Pakistan increases its defence spending by more than 11 percent, allotting Rs 1,523 billion

The budget revealed that the cost of repaying the debt has increased to 29.1% of the total budget, making it the single greatest expense and accounting for 45.4% of the current expenditure.

The Announcement

On Friday, Pakistan’s Finance Minister Miftah Ismail presented a Rs 9,502 billion annual budget to Parliament for the fiscal year 2022-2023. Within this budget, Pakistan will allot Rs 1,523 billion for defence, which is an increase of almost 11 percent compared to the previous year’s allocation.

According to the estimations, the costs associated with the military made up the second largest portion of the annual expenditures, behind only the interest and principal payments on the national debt.

The overall current spending for the following year is projected to be 8,694 billion rupees, which is a 15.5% increase over the sum that was budgeted for the previous year.

The Budget Documents

For this year, the government has allocated Rs 1,523 billion to national security, an increase above last year’s Rs 1,370 billion, which was later raised to Rs 1,450 billion at the request of the Ministry of Defence.

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The Pakistani Army, which has dominated the country for more than half of its almost 75-year history, has long exercised significant influence over national security and foreign policy decisions in Pakistan.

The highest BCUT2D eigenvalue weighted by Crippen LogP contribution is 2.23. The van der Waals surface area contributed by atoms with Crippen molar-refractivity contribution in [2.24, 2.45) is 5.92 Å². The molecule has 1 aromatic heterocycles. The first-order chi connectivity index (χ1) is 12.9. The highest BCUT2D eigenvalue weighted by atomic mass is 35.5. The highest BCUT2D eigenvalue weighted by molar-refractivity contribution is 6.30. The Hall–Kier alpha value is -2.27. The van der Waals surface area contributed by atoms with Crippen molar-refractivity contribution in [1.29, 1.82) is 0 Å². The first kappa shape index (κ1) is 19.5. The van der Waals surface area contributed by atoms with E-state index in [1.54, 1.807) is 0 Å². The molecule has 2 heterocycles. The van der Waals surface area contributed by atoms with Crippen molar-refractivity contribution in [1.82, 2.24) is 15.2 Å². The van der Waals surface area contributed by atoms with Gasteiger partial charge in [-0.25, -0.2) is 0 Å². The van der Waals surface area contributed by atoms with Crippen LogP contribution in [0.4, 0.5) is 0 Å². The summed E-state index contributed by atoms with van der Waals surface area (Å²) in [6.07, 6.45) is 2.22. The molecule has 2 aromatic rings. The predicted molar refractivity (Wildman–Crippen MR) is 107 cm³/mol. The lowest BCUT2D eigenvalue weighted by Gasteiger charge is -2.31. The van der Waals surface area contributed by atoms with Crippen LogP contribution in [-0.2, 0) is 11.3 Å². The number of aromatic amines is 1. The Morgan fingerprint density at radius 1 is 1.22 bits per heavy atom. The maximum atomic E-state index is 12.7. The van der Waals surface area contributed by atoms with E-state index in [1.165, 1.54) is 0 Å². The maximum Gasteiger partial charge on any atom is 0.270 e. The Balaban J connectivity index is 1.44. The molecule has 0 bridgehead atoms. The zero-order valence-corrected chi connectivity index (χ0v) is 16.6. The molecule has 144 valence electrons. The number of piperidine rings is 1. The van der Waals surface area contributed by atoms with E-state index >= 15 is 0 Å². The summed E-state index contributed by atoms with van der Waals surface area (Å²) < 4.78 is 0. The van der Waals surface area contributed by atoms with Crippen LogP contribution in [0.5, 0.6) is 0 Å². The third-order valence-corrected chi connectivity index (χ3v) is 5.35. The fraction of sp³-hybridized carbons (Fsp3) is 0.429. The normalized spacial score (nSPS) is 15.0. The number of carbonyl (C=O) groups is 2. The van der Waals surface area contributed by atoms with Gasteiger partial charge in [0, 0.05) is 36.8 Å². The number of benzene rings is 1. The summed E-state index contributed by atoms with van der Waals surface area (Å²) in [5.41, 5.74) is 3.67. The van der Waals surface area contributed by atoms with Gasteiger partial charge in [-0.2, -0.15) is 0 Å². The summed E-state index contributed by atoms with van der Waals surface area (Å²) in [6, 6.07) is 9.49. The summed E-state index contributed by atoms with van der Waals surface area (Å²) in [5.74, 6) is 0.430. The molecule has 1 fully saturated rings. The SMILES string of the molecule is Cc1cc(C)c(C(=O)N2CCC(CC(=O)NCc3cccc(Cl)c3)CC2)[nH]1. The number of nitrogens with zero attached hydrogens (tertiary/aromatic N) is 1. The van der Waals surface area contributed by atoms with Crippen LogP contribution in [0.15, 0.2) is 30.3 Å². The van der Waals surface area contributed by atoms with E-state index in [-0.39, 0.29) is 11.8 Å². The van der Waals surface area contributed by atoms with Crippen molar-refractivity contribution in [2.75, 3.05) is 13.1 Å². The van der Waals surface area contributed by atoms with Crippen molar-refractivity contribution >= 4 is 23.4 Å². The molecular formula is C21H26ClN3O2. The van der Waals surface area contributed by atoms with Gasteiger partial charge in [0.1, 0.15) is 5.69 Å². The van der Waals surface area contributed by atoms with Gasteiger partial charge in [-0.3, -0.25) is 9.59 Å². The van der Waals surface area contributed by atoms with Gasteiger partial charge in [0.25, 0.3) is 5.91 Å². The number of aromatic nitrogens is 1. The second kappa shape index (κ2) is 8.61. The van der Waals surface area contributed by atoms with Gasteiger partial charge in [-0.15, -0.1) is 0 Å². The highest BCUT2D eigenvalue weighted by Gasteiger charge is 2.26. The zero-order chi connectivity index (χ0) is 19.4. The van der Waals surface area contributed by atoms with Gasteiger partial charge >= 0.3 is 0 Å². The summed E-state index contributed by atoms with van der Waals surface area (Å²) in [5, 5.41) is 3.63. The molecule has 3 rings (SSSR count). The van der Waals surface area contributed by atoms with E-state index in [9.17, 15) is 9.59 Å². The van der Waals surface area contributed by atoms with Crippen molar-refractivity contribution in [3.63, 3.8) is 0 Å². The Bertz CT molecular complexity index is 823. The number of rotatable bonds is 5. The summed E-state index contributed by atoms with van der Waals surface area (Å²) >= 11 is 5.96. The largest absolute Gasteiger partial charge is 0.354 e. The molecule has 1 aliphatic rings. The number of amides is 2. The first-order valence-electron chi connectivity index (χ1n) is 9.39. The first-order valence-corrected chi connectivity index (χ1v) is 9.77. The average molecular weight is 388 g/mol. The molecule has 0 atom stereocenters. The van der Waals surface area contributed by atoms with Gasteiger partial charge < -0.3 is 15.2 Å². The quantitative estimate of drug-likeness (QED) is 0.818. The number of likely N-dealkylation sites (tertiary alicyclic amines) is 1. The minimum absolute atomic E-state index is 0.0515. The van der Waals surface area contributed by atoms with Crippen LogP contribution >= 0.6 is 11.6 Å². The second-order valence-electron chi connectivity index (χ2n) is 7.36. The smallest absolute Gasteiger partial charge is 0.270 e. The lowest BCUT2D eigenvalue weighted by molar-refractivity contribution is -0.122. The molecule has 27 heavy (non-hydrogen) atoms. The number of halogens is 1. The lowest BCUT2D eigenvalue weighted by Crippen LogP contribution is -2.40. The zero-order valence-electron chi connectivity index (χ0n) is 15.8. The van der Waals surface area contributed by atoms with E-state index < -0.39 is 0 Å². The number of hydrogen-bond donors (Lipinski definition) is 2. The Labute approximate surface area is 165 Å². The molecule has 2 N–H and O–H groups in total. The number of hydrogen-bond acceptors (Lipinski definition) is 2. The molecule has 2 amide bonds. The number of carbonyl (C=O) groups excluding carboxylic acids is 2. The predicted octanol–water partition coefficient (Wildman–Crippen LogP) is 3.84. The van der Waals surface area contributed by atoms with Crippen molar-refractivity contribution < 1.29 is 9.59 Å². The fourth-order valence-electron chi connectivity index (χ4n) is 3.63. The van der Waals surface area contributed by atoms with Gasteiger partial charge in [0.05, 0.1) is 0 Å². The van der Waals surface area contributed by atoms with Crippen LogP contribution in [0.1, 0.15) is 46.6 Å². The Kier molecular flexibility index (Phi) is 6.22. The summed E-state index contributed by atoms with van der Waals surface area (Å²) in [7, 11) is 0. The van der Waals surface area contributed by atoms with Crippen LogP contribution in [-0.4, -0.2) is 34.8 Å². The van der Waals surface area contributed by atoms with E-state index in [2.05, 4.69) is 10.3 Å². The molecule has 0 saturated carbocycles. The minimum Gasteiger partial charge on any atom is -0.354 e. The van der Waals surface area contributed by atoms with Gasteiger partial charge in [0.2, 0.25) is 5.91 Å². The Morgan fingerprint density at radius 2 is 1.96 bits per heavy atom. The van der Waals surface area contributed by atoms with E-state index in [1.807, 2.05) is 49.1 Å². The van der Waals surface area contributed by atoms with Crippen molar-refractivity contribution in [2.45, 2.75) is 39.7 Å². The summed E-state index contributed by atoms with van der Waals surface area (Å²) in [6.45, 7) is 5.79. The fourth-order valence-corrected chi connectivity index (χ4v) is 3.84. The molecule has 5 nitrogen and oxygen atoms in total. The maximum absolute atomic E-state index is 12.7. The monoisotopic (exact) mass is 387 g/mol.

The Defence Budget for 2022-23

The budget allotment for defence in this year is Rs 1,523 billion, which is 11.16 percent more than the budget allotment in the previous year, which was Rs 1,370 billion.

Ismail, the Minister of Finance, made the announcement that the government plans to aim for a growth rate of 5% for the following fiscal year, which compares favourably to the 5.9% that was accomplished versus the 4.8% that was the original target for the previous year.


The difficulty that the country is currently facing was also brought up by the minister Shehbaz Sharif.

“The difficulty with our economy is that growth is between 3% and 4%, but when it gets up to 5% or 6%, our current account deficit runs out of control because we give preference to the elite, which raises our imports. This is a problem because it causes our imports to rise.

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In order to encourage those with lower incomes to contribute more to the home economy, we need to adopt new ways of thinking.” The minister had this to say.

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